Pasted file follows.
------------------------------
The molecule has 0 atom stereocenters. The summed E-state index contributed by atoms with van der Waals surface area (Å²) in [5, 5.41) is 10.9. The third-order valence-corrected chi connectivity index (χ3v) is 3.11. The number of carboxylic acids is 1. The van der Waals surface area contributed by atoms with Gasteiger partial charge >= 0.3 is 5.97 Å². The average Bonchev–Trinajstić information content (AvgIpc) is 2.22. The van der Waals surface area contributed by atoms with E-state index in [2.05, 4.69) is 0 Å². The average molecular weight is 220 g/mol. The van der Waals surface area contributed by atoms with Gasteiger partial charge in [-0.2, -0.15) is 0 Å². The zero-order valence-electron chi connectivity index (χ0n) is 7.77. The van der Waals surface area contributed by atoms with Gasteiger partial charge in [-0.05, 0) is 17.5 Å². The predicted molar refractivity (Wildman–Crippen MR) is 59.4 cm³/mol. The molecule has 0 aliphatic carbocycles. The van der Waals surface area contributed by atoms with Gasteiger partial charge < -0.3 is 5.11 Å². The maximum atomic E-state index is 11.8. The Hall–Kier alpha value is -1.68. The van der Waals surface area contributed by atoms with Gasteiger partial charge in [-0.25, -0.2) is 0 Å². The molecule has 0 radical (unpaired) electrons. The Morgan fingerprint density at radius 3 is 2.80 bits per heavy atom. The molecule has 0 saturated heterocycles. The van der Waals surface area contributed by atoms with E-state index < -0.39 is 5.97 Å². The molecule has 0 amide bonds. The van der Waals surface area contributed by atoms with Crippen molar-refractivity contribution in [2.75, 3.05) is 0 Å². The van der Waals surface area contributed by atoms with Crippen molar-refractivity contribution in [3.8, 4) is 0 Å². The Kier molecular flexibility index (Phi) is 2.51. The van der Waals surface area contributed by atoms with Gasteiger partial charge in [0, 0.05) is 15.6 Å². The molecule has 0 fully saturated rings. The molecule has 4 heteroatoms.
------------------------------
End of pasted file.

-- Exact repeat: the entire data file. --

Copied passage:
The molecule has 0 atom stereocenters. The summed E-state index contributed by atoms with van der Waals surface area (Å²) in [5, 5.41) is 10.9. The third-order valence-corrected chi connectivity index (χ3v) is 3.11. The number of carboxylic acids is 1. The van der Waals surface area contributed by atoms with Gasteiger partial charge >= 0.3 is 5.97 Å². The average Bonchev–Trinajstić information content (AvgIpc) is 2.22. The van der Waals surface area contributed by atoms with E-state index in [2.05, 4.69) is 0 Å². The average molecular weight is 220 g/mol. The van der Waals surface area contributed by atoms with Gasteiger partial charge in [-0.2, -0.15) is 0 Å². The zero-order valence-electron chi connectivity index (χ0n) is 7.77. The van der Waals surface area contributed by atoms with Gasteiger partial charge in [-0.05, 0) is 17.5 Å². The predicted molar refractivity (Wildman–Crippen MR) is 59.4 cm³/mol. The molecule has 0 aliphatic carbocycles. The van der Waals surface area contributed by atoms with Gasteiger partial charge < -0.3 is 5.11 Å². The maximum atomic E-state index is 11.8. The Hall–Kier alpha value is -1.68. The van der Waals surface area contributed by atoms with Gasteiger partial charge in [-0.25, -0.2) is 0 Å². The molecule has 0 radical (unpaired) electrons. The Morgan fingerprint density at radius 3 is 2.80 bits per heavy atom. The molecule has 0 saturated heterocycles. The van der Waals surface area contributed by atoms with E-state index < -0.39 is 5.97 Å². The molecule has 0 amide bonds. The van der Waals surface area contributed by atoms with Crippen molar-refractivity contribution in [2.75, 3.05) is 0 Å². The van der Waals surface area contributed by atoms with Crippen molar-refractivity contribution in [3.8, 4) is 0 Å². The Kier molecular flexibility index (Phi) is 2.51. The van der Waals surface area contributed by atoms with Gasteiger partial charge in [0, 0.05) is 15.6 Å². The molecule has 0 fully saturated rings. The molecule has 4 heteroatoms.